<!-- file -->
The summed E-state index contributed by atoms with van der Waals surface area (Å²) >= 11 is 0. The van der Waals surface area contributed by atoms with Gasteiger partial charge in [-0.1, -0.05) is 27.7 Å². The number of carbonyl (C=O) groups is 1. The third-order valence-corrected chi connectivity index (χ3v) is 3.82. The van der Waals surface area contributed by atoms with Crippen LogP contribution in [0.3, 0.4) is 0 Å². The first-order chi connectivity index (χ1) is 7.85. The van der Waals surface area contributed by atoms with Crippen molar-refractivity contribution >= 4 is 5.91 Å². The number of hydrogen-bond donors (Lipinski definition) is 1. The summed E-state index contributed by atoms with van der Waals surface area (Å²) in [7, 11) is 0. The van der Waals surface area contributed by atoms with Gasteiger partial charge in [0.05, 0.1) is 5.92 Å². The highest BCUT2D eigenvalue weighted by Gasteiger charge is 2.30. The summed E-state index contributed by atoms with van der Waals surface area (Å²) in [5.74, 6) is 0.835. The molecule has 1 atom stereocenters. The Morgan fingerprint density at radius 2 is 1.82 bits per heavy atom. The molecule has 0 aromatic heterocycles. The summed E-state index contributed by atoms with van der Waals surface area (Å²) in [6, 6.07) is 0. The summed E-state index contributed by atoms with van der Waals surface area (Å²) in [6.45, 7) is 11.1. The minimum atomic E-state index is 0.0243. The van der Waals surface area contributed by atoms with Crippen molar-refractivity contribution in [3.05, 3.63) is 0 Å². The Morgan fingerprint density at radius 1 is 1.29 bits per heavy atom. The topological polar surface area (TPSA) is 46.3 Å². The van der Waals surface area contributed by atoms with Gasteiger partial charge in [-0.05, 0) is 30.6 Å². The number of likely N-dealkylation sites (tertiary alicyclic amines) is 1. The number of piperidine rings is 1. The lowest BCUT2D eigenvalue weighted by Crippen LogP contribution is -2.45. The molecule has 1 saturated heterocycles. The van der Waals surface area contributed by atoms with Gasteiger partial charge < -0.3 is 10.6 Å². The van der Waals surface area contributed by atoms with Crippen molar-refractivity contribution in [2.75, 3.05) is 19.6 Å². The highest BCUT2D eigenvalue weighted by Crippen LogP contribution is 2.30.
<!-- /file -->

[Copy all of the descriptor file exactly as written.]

The summed E-state index contributed by atoms with van der Waals surface area (Å²) >= 11 is 0. The van der Waals surface area contributed by atoms with Gasteiger partial charge in [-0.1, -0.05) is 27.7 Å². The number of carbonyl (C=O) groups is 1. The third-order valence-corrected chi connectivity index (χ3v) is 3.82. The van der Waals surface area contributed by atoms with Crippen LogP contribution in [0.3, 0.4) is 0 Å². The first-order chi connectivity index (χ1) is 7.85. The van der Waals surface area contributed by atoms with Crippen molar-refractivity contribution >= 4 is 5.91 Å². The number of hydrogen-bond donors (Lipinski definition) is 1. The summed E-state index contributed by atoms with van der Waals surface area (Å²) in [7, 11) is 0. The van der Waals surface area contributed by atoms with Gasteiger partial charge in [0.05, 0.1) is 5.92 Å². The highest BCUT2D eigenvalue weighted by Gasteiger charge is 2.30. The summed E-state index contributed by atoms with van der Waals surface area (Å²) in [5.74, 6) is 0.835. The molecule has 1 atom stereocenters. The Morgan fingerprint density at radius 2 is 1.82 bits per heavy atom. The molecule has 0 aromatic heterocycles. The summed E-state index contributed by atoms with van der Waals surface area (Å²) in [6, 6.07) is 0. The summed E-state index contributed by atoms with van der Waals surface area (Å²) in [6.45, 7) is 11.1. The minimum atomic E-state index is 0.0243. The van der Waals surface area contributed by atoms with Crippen molar-refractivity contribution in [3.05, 3.63) is 0 Å². The Morgan fingerprint density at radius 1 is 1.29 bits per heavy atom. The topological polar surface area (TPSA) is 46.3 Å². The van der Waals surface area contributed by atoms with Gasteiger partial charge in [-0.05, 0) is 30.6 Å². The number of likely N-dealkylation sites (tertiary alicyclic amines) is 1. The number of piperidine rings is 1. The lowest BCUT2D eigenvalue weighted by Crippen LogP contribution is -2.45. The molecule has 1 saturated heterocycles. The van der Waals surface area contributed by atoms with Gasteiger partial charge < -0.3 is 10.6 Å². The van der Waals surface area contributed by atoms with Crippen molar-refractivity contribution in [2.75, 3.05) is 19.6 Å². The highest BCUT2D eigenvalue weighted by Crippen LogP contribution is 2.30.